Thursday, January 30, 2003

Dan Featherston, who edits A•Bacus these days, has some thoughts on the question of editing & shape in today’s far different literary landscape:

ron —

the diversity issue you raise is something i've been thinking about a lot viz editing. i think that despite the great number of people published in a.bacus, there was an aesthetic stance under peter [ganick]'s editorship (1984-2000): primarily (though not exclusively) language writing.

i've tried to expand this aesthetic ("language-influenced," "non-language influenced," "translation series," selection fr lisa jarnot's duncan bio, etc.) in order to bring into the fold a greater diversity that reflects, i think, the many trajectories of "innovative" writing over the past, say, 15 years. i've also tried to focus more on younger/lesser known poets. next year, for the 20-year anniversary of a.bacus, i'll be running issues guest-edited by past contributors.

of course, all editing involves exclusion as well as inclusion, but as you seem to point out, diversity can be a euphemism for "lack of vision, lack of stance." having studied several years ago under [clayton] eshleman, i take from him (for better and worse) the importance of making a strong aesthetic/political stance, though i think this has become much more complicated and difficult since, say, the period when he was forming an aesthetic/political stance in the 1960's qua caterpillar: aesthetics and politics have, it seems, become more balkanized. also, there is now a blizzard of print and on-line journals devoted to innovative poetry, which wasn't the case 30 years ago.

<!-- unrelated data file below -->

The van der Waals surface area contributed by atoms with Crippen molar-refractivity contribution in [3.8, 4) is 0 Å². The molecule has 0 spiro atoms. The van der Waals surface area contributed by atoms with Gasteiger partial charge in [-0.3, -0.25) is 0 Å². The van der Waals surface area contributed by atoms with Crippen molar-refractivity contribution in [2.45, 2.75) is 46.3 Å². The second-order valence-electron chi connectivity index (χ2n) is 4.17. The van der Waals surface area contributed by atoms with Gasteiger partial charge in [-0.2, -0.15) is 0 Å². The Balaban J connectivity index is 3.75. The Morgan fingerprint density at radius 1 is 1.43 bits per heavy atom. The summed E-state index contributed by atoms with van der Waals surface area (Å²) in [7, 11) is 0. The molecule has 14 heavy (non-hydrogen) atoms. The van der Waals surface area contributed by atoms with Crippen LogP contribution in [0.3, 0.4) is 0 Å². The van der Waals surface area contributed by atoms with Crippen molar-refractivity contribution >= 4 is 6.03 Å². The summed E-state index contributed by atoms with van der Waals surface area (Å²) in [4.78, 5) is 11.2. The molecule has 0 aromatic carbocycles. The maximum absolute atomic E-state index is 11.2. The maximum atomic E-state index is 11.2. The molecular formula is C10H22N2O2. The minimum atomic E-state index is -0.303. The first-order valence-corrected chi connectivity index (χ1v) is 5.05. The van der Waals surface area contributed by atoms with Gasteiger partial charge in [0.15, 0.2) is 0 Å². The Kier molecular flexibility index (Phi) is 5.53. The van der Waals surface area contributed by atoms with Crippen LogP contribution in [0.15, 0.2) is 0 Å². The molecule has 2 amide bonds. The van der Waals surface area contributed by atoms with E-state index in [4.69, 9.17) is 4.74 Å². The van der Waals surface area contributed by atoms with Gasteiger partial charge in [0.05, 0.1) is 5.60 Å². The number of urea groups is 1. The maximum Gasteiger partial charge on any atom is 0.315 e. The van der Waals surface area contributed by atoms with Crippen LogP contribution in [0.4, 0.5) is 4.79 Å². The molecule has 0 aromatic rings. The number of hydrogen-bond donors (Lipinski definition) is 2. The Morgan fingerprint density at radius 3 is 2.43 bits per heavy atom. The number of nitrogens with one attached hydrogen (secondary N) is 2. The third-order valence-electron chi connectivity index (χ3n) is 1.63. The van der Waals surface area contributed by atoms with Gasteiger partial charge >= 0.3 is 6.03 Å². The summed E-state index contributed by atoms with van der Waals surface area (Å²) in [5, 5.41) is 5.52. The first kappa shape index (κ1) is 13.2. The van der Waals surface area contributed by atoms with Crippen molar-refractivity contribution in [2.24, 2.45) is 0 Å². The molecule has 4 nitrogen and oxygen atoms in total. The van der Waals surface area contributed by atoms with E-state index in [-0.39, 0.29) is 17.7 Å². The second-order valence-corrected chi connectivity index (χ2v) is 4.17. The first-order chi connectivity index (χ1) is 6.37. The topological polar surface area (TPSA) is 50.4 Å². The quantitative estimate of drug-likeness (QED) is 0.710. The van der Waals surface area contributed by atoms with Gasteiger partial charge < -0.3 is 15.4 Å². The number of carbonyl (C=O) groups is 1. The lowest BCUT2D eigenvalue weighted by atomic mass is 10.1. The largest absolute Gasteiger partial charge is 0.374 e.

from my historical perspective (34-years-old), i see the aesthetic/ political positions a lot more balkanized today than, say, 30 years ago, so the difficulty gets grafted onto editing. part of me resists the sort of "fence" approach (i.e., no stance) to editing, which can, i think, devolve into a kind of epcot approach to terrain – "it's all here in miniature!" and another, lesser part of me resists being too partisan / narrow in my editing decisions.

all best,